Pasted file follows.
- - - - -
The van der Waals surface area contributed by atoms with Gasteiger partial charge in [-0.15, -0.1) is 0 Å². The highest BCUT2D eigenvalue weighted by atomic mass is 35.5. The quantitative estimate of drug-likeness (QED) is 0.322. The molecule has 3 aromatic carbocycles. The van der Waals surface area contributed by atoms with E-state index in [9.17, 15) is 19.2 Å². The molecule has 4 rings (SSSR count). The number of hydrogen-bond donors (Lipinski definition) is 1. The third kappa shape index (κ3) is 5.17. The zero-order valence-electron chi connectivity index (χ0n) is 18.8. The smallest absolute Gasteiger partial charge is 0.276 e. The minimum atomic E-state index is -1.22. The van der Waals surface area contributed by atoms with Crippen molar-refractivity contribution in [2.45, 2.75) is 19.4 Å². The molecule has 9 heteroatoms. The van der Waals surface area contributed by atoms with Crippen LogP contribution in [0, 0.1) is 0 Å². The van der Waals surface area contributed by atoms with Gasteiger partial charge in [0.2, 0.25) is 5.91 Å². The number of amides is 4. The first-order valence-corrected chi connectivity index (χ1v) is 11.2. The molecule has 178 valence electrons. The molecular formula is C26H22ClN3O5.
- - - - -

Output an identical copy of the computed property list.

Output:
The van der Waals surface area contributed by atoms with Gasteiger partial charge in [-0.15, -0.1) is 0 Å². The highest BCUT2D eigenvalue weighted by atomic mass is 35.5. The quantitative estimate of drug-likeness (QED) is 0.322. The molecule has 3 aromatic carbocycles. The van der Waals surface area contributed by atoms with E-state index in [9.17, 15) is 19.2 Å². The molecule has 4 rings (SSSR count). The number of hydrogen-bond donors (Lipinski definition) is 1. The third kappa shape index (κ3) is 5.17. The zero-order valence-electron chi connectivity index (χ0n) is 18.8. The smallest absolute Gasteiger partial charge is 0.276 e. The minimum atomic E-state index is -1.22. The van der Waals surface area contributed by atoms with Crippen molar-refractivity contribution in [2.45, 2.75) is 19.4 Å². The molecule has 9 heteroatoms. The van der Waals surface area contributed by atoms with Crippen LogP contribution in [0, 0.1) is 0 Å². The van der Waals surface area contributed by atoms with Gasteiger partial charge in [0.2, 0.25) is 5.91 Å². The number of amides is 4. The first-order valence-corrected chi connectivity index (χ1v) is 11.2. The molecule has 178 valence electrons. The molecular formula is C26H22ClN3O5.